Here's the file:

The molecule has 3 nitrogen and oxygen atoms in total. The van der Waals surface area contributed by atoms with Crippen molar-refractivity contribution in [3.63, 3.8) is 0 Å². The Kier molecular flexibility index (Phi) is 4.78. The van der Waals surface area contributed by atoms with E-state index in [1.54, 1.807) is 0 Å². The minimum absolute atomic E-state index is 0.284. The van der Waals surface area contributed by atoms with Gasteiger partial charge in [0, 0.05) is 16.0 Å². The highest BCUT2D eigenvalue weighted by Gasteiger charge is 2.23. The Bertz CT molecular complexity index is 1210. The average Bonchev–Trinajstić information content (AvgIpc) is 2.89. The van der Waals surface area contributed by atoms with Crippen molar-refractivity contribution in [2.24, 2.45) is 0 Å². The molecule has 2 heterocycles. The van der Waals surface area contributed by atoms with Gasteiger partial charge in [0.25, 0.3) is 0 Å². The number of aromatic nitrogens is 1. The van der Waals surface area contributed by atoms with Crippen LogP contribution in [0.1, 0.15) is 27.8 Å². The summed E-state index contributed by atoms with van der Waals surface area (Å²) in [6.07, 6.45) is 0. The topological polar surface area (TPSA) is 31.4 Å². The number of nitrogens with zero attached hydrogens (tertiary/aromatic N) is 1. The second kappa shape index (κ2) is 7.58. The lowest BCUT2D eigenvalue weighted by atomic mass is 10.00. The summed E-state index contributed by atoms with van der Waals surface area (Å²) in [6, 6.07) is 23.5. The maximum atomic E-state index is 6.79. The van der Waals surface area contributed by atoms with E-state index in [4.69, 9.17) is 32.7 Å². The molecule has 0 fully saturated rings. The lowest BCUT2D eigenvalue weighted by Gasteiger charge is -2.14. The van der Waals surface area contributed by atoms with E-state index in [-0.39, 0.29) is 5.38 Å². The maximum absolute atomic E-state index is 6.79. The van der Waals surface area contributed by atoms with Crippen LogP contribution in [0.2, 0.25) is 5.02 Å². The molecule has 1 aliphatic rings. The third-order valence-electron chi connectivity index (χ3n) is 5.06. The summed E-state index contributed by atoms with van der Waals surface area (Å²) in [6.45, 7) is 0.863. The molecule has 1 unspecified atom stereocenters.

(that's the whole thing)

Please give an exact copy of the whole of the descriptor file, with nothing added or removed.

The molecule has 3 nitrogen and oxygen atoms in total. The van der Waals surface area contributed by atoms with Crippen molar-refractivity contribution in [3.63, 3.8) is 0 Å². The Kier molecular flexibility index (Phi) is 4.78. The van der Waals surface area contributed by atoms with E-state index in [1.54, 1.807) is 0 Å². The minimum absolute atomic E-state index is 0.284. The van der Waals surface area contributed by atoms with Gasteiger partial charge in [0, 0.05) is 16.0 Å². The highest BCUT2D eigenvalue weighted by Gasteiger charge is 2.23. The Bertz CT molecular complexity index is 1210. The average Bonchev–Trinajstić information content (AvgIpc) is 2.89. The van der Waals surface area contributed by atoms with Crippen molar-refractivity contribution in [2.24, 2.45) is 0 Å². The molecule has 2 heterocycles. The van der Waals surface area contributed by atoms with Gasteiger partial charge in [0.25, 0.3) is 0 Å². The number of aromatic nitrogens is 1. The van der Waals surface area contributed by atoms with Crippen LogP contribution in [0.1, 0.15) is 27.8 Å². The summed E-state index contributed by atoms with van der Waals surface area (Å²) in [6.07, 6.45) is 0. The topological polar surface area (TPSA) is 31.4 Å². The number of nitrogens with zero attached hydrogens (tertiary/aromatic N) is 1. The second kappa shape index (κ2) is 7.58. The lowest BCUT2D eigenvalue weighted by atomic mass is 10.00. The summed E-state index contributed by atoms with van der Waals surface area (Å²) in [6, 6.07) is 23.5. The maximum atomic E-state index is 6.79. The van der Waals surface area contributed by atoms with E-state index in [4.69, 9.17) is 32.7 Å². The molecule has 0 fully saturated rings. The lowest BCUT2D eigenvalue weighted by Gasteiger charge is -2.14. The van der Waals surface area contributed by atoms with E-state index in [-0.39, 0.29) is 5.38 Å². The maximum absolute atomic E-state index is 6.79. The van der Waals surface area contributed by atoms with Crippen LogP contribution in [0.2, 0.25) is 5.02 Å². The molecule has 1 aliphatic rings. The third-order valence-electron chi connectivity index (χ3n) is 5.06. The summed E-state index contributed by atoms with van der Waals surface area (Å²) in [6.45, 7) is 0.863. The molecule has 1 unspecified atom stereocenters.